fiiigjhkwetwnwwwjsahafajhwfohofoehaoowofoeoicioeciaqidjFaerlaeaffjgjlje XGRSXSsfdsmfjjjsomuchrandomstuffsomuchegjwogpjwd bldklhjitslikeyouthoughttheearliermovieswereeconfusinghahahah mfjff7ga98fhfhfplwxczchowarekidssupposedtounderstandanyofthisVSSH gmnskglactuallyhowareadultssupposedtounderstandanyofthisjskjjlvr lmnkrjsljrjsaywhatyouwillbutonceuponatimejsogrjdvpvarivpaeimp grfggjsfsfpoemichaelbaycouldbringbeautytoanactionsceneeeevgrhcgg oiwxgamanicpoetryfilledwithkineticgraceandheroismgjvbbp mnfwdwdwkpad3dkkalikewhateverhappenedtoTHATguydzxwqs szmtheguywhomadetherockandbadboys2andeventhefirsttransformerswzns hmnffrqerqrqpainandgaintoothatwasprettygoodhahqqxjpq3Oirgaraaem hjsxsmvermavrbutnowhesbecomeaselfparodykljekwjkjjjejhar grmfagafafmmfhkjasxxandthecrazythingisheknowsitjcejjdagmfflrlrl 3jq3aefrabutdoesntseemtoknowhowtoescapeitzklWSCMC


Laura Hudson on Armada by Ernest Cline (Slate)


Our fantasies can tell us a great deal about ourselves, and the fact that Cline’s work has often been trumpeted as the ultimate “nerdgasm” or some sort of apotheosis of nerd culture should be troubling to anyone who identifies with the label. There’s nothing wrong with nostalgia, on its own; our love for the media of our youth—and more importantly, for the qualities that made us love it in the first place—is not only worth remembering, but also capable of sparking new and wonderful creations, so long as we are able to distinguish inspiration from imitation. It’s a valuable question for gaming culture—and “nerd culture” more generally—to ask itself: Do we want to tell stories that make sense of the things we used to love, that help us remember the reasons we were so drawn to them, and create new works that inspire that level of devotion? Or do we simply want to hear the litany of our childhood repeated back to us like an endless lullaby for the rest of our lives?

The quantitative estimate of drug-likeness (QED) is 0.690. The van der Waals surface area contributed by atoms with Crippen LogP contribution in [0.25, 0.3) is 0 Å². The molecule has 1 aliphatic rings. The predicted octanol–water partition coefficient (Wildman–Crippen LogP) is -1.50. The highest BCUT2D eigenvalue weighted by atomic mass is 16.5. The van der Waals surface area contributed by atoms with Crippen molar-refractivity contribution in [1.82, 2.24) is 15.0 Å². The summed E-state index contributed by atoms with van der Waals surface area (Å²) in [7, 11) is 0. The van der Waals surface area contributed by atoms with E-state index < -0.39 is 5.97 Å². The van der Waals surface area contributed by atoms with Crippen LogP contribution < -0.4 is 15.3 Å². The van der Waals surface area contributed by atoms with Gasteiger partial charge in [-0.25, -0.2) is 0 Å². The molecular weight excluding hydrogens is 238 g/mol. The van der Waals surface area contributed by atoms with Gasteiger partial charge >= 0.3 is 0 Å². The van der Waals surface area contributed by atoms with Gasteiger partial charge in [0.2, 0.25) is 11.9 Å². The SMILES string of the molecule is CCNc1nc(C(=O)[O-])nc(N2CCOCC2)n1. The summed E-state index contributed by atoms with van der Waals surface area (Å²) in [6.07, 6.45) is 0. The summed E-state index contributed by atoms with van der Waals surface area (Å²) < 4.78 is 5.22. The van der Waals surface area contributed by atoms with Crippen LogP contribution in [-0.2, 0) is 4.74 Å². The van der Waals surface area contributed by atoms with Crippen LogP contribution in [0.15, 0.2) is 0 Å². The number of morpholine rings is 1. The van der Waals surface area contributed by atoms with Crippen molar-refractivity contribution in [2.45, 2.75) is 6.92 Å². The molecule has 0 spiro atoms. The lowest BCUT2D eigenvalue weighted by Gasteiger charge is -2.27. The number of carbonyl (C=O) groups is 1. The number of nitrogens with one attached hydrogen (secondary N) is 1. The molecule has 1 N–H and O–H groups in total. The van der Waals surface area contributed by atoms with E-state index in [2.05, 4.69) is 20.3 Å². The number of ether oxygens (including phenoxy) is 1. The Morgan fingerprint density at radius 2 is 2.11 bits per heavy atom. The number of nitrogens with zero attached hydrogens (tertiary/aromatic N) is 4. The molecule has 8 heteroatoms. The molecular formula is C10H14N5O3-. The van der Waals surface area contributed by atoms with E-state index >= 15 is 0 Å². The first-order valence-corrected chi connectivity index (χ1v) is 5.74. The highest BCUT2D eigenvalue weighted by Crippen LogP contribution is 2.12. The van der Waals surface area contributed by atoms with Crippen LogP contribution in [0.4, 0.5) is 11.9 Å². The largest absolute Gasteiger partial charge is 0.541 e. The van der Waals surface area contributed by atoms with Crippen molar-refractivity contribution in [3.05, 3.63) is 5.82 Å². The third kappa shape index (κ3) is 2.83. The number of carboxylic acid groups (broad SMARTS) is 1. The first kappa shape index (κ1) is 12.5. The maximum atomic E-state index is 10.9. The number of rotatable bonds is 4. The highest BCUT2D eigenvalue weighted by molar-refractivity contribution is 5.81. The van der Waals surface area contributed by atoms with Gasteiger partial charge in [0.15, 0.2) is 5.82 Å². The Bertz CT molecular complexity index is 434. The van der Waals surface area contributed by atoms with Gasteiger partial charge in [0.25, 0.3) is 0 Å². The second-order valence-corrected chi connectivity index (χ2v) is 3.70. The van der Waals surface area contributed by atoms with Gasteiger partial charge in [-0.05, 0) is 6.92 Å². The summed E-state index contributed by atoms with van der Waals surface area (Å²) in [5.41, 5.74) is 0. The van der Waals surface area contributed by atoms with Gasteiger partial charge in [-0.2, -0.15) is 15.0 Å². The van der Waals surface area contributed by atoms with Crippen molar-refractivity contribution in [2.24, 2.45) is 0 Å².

Linda Holmes on Insatiable (NPR)